Toxic Assets Plan, Take 2: Will Geithner get it right this time?

Treasury Secretary-designate Timothy Geithner in November 2008
Treasury Secretary-designate Timothy Geithner in November 2008 Charles Dharapak / AP

WASHNGTON — After a disastrous first attempt, the Treasury Department is poised to announce Monday details of its plan to help get so-called toxic assets off of the balance sheets of the nation's largest and often most troubled financial institutions.

Treasury Secretary Timothy Geithner will meet with reporters shortly before the 9:30 a.m. opening bell for trading on the New York Stock Exchange. He'll outline the public-private partnership that he only discussed in broad strokes on Feb. 10, sending financial markets into a dive across the globe because of a lack of long-awaited detail.

Geithner is expected to announce a plan in which Treasury will use $75-100 billion from last year's $700 billion Wall Street bailout. This money from the Troubled Asset Relief Program, commonly called TARP, will be used as seed money to partner with the private sector.

Together, the government and private sector players will team up to purchase the pools of mortgages, called mortgage-backed securities, that are the root of the nation's deep economic problems. Banks have been forced to write down the value of these assets quarter after quarter, because there are no buyers for them.

Without buyers for securities, banks have been unwilling to lend, even though mortgage rates are at levels that are very low by historical standards.

"This is starting a market for these assets where there is none," said an administration official, speaking on the condition of anonymity in order to speak freely.

Under the public-private partnership, an auction process will be established for the purchase of these assets, with the help of the Federal Reserve and the Federal Deposit Insurance Corp. The Fed will provide a facility for financing purchases of securities, while the FDIC will help finance the purchase of loans off of bank balance sheets.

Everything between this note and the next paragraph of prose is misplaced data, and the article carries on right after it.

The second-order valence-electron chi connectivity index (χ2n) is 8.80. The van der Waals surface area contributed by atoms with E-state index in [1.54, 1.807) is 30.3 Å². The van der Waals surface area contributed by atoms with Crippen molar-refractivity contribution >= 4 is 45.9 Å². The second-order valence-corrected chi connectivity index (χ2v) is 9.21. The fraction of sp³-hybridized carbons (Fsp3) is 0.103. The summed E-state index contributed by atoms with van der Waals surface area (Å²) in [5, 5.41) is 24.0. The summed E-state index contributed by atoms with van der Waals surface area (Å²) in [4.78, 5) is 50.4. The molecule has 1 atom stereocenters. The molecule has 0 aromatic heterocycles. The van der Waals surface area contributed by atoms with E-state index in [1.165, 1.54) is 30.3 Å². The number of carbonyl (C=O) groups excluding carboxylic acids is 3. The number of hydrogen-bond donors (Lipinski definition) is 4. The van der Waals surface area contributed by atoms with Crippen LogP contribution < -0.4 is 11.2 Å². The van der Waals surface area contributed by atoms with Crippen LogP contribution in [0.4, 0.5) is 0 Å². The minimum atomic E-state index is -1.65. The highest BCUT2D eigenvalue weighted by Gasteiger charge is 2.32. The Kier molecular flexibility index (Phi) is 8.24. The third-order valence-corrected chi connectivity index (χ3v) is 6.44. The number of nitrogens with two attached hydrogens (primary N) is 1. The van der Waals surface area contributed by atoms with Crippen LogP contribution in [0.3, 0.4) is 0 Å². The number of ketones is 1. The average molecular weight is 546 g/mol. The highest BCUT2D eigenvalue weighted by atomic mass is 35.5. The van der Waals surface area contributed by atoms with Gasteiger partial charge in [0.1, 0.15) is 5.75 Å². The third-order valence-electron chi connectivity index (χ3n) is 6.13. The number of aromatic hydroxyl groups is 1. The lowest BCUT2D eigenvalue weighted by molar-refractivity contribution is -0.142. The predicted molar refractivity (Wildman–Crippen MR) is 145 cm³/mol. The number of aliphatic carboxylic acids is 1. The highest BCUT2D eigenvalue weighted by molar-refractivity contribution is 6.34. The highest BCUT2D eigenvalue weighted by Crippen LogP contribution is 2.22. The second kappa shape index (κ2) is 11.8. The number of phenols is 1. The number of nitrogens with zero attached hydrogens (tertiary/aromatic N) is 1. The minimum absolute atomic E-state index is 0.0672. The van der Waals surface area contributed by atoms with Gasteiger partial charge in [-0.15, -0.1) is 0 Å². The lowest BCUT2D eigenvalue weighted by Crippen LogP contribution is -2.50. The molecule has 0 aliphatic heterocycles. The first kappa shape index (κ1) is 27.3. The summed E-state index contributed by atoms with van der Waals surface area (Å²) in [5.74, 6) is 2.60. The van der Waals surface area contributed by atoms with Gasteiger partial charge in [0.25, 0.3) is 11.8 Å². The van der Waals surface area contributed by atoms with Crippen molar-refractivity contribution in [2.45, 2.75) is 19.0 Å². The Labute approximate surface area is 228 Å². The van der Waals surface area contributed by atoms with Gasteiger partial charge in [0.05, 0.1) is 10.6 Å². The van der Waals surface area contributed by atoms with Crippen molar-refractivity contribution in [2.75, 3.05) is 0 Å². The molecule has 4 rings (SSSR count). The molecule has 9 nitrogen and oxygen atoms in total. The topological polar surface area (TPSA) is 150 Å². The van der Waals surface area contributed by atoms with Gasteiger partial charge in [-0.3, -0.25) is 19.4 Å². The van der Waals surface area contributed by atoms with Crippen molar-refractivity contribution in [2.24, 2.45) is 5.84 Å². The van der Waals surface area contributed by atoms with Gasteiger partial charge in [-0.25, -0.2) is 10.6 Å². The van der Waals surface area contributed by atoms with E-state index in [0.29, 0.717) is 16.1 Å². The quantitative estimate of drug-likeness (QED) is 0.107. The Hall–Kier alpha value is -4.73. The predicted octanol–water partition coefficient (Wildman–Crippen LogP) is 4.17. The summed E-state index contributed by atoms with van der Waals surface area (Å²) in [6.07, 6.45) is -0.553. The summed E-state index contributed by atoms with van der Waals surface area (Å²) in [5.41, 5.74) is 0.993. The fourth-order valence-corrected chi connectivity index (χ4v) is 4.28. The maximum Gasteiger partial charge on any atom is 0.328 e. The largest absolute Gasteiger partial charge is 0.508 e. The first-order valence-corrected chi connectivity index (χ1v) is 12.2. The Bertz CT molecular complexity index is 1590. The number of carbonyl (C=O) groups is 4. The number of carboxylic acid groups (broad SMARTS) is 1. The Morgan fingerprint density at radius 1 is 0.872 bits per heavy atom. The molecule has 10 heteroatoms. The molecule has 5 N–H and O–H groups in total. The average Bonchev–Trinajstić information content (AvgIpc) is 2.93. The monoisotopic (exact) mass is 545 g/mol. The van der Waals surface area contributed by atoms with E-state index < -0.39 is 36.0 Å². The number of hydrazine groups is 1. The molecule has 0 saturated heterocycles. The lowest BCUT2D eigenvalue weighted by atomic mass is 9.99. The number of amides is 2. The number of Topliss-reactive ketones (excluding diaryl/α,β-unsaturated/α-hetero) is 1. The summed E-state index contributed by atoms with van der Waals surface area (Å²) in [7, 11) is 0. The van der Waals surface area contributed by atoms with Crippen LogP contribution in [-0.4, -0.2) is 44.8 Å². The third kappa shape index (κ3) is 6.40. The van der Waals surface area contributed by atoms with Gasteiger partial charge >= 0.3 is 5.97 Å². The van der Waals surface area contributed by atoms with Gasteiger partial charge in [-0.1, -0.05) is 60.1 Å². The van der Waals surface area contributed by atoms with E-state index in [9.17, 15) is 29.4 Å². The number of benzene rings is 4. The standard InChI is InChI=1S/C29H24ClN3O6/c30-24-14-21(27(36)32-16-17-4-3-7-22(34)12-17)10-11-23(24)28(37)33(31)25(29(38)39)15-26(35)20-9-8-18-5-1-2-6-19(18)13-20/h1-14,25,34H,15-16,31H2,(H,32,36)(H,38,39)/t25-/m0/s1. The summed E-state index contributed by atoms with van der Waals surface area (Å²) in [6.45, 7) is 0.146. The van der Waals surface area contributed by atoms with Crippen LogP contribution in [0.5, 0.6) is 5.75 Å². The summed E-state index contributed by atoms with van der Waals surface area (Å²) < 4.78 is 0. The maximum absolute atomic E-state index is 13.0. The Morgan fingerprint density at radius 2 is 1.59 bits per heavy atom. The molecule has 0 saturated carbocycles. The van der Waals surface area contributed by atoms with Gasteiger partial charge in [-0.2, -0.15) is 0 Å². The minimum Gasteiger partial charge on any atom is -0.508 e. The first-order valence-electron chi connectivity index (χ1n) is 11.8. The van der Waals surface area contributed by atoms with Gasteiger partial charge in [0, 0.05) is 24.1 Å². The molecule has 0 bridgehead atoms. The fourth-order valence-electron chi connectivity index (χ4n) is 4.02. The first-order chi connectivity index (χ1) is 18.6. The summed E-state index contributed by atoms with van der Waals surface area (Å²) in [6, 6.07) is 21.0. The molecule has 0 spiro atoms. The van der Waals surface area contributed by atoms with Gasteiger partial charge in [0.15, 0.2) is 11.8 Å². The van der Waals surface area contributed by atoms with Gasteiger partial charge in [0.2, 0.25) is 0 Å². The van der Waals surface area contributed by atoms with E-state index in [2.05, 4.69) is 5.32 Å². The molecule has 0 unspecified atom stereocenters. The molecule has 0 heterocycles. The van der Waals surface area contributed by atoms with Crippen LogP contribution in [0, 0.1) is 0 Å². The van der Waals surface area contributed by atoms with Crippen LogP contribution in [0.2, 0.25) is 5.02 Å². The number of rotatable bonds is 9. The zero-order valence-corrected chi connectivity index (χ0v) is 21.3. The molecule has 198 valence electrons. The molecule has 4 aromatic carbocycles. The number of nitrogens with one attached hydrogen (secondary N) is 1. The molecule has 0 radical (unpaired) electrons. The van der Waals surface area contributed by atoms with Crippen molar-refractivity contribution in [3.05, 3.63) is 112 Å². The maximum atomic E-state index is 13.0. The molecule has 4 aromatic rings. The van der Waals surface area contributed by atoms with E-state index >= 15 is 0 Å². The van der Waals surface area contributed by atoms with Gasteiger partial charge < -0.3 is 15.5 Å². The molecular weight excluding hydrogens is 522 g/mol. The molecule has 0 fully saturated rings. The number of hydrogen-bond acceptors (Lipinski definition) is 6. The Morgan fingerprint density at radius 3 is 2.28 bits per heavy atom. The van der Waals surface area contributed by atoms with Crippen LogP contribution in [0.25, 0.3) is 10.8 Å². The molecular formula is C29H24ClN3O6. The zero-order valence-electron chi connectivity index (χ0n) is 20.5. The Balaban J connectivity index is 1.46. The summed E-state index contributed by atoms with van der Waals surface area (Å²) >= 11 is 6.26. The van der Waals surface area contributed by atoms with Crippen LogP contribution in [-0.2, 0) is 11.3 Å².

To date, banks have been unwilling to sell these distressed assets at fire-sale prices and investors have been unwilling to purchase them unless they are at a discount much steeper than banks have been willing to accept.

"This plan has a good chance of success; certainly much better than the plan Treasury put forward six weeks ago," said Mark Zandi, chief economist at Moody's, a forecaster in West Chester, Pa. "This plan relies much less on private investors and much more on direct government purchases of banks' troubled assets. Only a handful or so of private investors need to participate in this plan to establish workable auctions for the assets and thus determine a fair price for the assets."

Pricing of these assets remains the stumbling block, and is why former Treasury Secretary Henry Paulson pivoted away from purchasing troubled assets as first envisioned under the Wall Street rescue plan last October. The idea behind the Geithner plan is to establish some preliminary pricing. If the market begins to revive, the administration is likely to seek more funds to help it grow.

"The government can then come in and buy these assets on a large scale at these prices. (Roughly) $1 trillion is not enough; it probably needs to be twice that," said Zandi. "But if the plan works well enough, I think Congress will provide more money to solve the problem once and for all. This plan makes me more optimistic about the financial prospects for the financial system and the economy."

The plan for toxic assets is the last, and most vital link, of the Obama administration's broad financial rescue program. Under this broad program, all federal banking regulators have started stress tests on the nation's 19 largest banks to determine if they have sufficient capital to survive an even deeper recession than the one now on pace to be the longest since the Great Depression. By the end of April, these banks, if deemed insufficiently capitalized, will have to raise capital in the private sector within six months or get cash from the government. In that case, taxpayers would get a stake in the bank.

Since Feb. 10, Treasury has rolled out a number of incentives for players in the housing sector to help refinance or modify distressed mortgages. Treasury and the Federal Reserve have jointly put into place a program to have the Fed purchase bundles of credit card debt, student loans, car loans and small-business loans in hopes of sparking lending in the troubled economy.


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